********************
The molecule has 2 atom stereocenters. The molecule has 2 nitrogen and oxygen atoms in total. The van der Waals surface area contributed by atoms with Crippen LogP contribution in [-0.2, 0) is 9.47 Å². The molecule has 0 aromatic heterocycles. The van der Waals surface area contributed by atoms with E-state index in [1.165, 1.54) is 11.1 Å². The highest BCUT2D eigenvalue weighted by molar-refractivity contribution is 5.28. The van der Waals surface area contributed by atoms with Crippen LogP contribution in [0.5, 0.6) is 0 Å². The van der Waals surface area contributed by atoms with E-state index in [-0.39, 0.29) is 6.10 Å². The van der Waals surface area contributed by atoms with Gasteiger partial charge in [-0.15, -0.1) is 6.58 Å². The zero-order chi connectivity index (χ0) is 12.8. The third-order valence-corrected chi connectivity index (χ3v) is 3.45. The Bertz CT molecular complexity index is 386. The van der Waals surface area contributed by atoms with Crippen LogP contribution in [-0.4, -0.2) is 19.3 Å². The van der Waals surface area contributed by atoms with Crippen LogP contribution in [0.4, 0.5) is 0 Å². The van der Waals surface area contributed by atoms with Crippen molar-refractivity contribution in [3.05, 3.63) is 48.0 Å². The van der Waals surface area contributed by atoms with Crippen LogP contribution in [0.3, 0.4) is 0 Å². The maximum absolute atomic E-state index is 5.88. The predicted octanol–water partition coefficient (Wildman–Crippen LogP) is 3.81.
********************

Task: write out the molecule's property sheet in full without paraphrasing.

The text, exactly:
The molecule has 2 atom stereocenters. The molecule has 2 nitrogen and oxygen atoms in total. The van der Waals surface area contributed by atoms with Crippen LogP contribution in [-0.2, 0) is 9.47 Å². The molecule has 0 aromatic heterocycles. The van der Waals surface area contributed by atoms with E-state index in [1.165, 1.54) is 11.1 Å². The highest BCUT2D eigenvalue weighted by molar-refractivity contribution is 5.28. The van der Waals surface area contributed by atoms with Crippen LogP contribution in [0.5, 0.6) is 0 Å². The van der Waals surface area contributed by atoms with E-state index in [-0.39, 0.29) is 6.10 Å². The van der Waals surface area contributed by atoms with Gasteiger partial charge in [-0.15, -0.1) is 6.58 Å². The zero-order chi connectivity index (χ0) is 12.8. The third-order valence-corrected chi connectivity index (χ3v) is 3.45. The Bertz CT molecular complexity index is 386. The van der Waals surface area contributed by atoms with Crippen LogP contribution in [-0.4, -0.2) is 19.3 Å². The van der Waals surface area contributed by atoms with Crippen LogP contribution in [0.4, 0.5) is 0 Å². The van der Waals surface area contributed by atoms with Crippen molar-refractivity contribution in [3.05, 3.63) is 48.0 Å². The van der Waals surface area contributed by atoms with Crippen LogP contribution in [0.3, 0.4) is 0 Å². The maximum absolute atomic E-state index is 5.88. The predicted octanol–water partition coefficient (Wildman–Crippen LogP) is 3.81.